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Professional News
From One Who's Taken Leap: Advice for Going Paperless
Psychiatric News
Volume 46 Number 15 page 11-11

It was only 7 a.m., and swaying palm trees and pristine beaches beckoned. Nonetheless, some 40 psychiatrists turned out for a workshop at APA's 2011 annual meeting in Honolulu in May titled "The Anatomy of the Paperless Practice." The workshop was led by Amy Berlin, M.D., who has a solo practice in San Francisco specializing in psychodynamic psychotherapy.

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Amy Berlin, M.D., advises psychiatrists to talk to their insurance carriers about risk-management issues related to electronic medical records. 

Credit: David Hathcox

"I run my entire practice on my laptop," Berlin announced, qualifying that statement somewhat by adding, "I do use a little paper." She then asked audience members why they had come to the workshop.

Most, it turned out, were also in solo practices, but some were members of multispecialty practices or worked in hospitals. Nearly all said that they were already using computers for some aspect of their practices, such as billing, e-mailing patients, or e-prescribing, and wanted to harness their computers to conduct even more chores.

The first thing to do, Berlin advised audience members, is work up a wish list for what they would like their computer to do for them. "My wish list," she explained, "was to reduce redundancies; allow for streamlining of repetitive tasks, like progress notes, billing, and scheduling; have round-the-clock access to my patients' charts; have adequate security and data back-up; save space; be able to prescribe electronically; and be able to bill electronically."

The next step, she continued, is to search for products that can help clinicians fulfill their wish list. Compared with other medical specialists, "we don't have a great selection of products to consider," she acknowledged. For instance, a clinician can purchase a software product for electronic health records and a software product for practice management, such as billing and scheduling, or one product that bundles both functions. She decided to buy separate products for electronic health records and for practice management, but from the same company so that the two systems easily interfaced.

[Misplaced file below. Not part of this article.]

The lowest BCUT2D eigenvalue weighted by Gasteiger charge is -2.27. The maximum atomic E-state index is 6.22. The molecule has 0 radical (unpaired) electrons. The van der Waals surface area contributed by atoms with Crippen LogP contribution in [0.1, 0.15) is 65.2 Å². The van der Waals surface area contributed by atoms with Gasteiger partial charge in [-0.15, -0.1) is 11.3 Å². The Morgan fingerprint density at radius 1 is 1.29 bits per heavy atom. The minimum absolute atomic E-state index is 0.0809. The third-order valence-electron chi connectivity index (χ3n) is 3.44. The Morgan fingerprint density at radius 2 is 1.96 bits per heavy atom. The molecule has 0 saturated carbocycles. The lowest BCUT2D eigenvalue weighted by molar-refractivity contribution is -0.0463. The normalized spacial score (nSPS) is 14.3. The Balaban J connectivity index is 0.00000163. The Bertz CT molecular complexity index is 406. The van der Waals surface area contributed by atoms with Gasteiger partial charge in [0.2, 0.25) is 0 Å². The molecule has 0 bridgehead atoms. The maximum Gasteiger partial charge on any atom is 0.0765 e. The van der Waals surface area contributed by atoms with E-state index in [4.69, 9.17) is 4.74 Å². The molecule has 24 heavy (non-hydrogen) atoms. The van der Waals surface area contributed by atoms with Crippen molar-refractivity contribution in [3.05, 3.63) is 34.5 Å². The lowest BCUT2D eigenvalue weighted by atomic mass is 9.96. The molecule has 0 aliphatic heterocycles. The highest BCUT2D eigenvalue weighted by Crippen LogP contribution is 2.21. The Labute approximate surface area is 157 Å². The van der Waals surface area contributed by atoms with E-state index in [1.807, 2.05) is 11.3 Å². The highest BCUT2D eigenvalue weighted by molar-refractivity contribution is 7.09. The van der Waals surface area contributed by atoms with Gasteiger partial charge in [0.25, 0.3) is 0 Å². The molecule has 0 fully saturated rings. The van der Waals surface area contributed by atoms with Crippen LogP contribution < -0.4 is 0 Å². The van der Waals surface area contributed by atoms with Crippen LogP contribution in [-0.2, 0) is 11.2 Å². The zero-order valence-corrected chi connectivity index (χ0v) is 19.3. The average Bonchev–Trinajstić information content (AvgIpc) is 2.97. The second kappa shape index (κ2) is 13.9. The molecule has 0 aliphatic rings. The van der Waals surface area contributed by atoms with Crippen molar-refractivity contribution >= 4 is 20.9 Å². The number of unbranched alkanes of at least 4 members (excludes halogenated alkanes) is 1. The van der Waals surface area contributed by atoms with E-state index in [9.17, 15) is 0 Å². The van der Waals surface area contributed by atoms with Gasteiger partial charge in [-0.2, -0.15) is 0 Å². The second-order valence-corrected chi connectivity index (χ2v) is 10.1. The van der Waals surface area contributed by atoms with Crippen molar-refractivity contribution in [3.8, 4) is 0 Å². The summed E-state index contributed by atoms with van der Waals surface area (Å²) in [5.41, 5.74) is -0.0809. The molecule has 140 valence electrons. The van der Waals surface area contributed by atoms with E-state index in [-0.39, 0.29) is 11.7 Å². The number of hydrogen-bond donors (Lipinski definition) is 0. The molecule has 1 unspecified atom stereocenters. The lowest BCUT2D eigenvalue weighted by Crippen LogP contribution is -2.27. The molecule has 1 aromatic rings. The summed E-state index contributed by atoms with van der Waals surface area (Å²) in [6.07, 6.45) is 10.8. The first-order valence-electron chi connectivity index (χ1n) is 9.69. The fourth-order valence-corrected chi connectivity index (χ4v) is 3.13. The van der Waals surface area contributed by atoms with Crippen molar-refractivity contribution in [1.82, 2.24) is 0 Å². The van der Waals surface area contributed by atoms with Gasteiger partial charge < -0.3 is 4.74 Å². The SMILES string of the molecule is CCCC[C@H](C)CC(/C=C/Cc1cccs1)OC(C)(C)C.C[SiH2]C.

She recommended to her colleagues that a member of APA's Electronic Health Records Committee could be a good source of advice when choosing among competing products.

After deciding which product or products might be right for a particular practice, she urged psychiatrists to ask the companies that make them whether they can have a free trial with the product. Most companies do offer free trials, she noted. She also advised asking the companies for the names of psychiatrists who have already bought their products and might serve as references, she added.

Then, after choosing the product or products that seem the most appropriate, one more point should be considered, she said: Does the company or companies that make them offer technical support when things go wrong? "Unfortunately, as far as time differences are concerned, my vendor is on the East Coast, and I'm on the West Coast," she said. "So consider doing a test drive of the products to see how [the companies] provide technical support and whether it is satisfactory to you."

Before purchasing new software and hardware, she advised audience members to run the new practice scenario by their malpractice insurance carrier for risk-management input. "For instance, since I run my entire practice on my laptop, I secure it to my desk and lock my door when I leave for lunch. I discussed this procedure with my malpractice provider before I started doing it. Storing patients' medical records electronically is an evolving legal area."

She advised psychiatrists to consider purchasing insurance in case the computer system malfunctions, and she stressed the importance of backing up information regularly.

Finally, are all the time and money spent making the switch to a computer-based practice worth it? She thinks so. For example, she said, "I use my practice-management program for scheduling appointments with patients. I usually spend about 20 minutes entering the initial note for a psychotherapy patient and then about one minute entering each follow-up session. I spend only one minute at the end of each visit processing invoices for payment. And yes, I can scan written information into my patients' electronic health records."

Anchor for JumpAnchor for Jump

Amy Berlin, M.D., advises psychiatrists to talk to their insurance carriers about risk-management issues related to electronic medical records. 

Credit: David Hathcox

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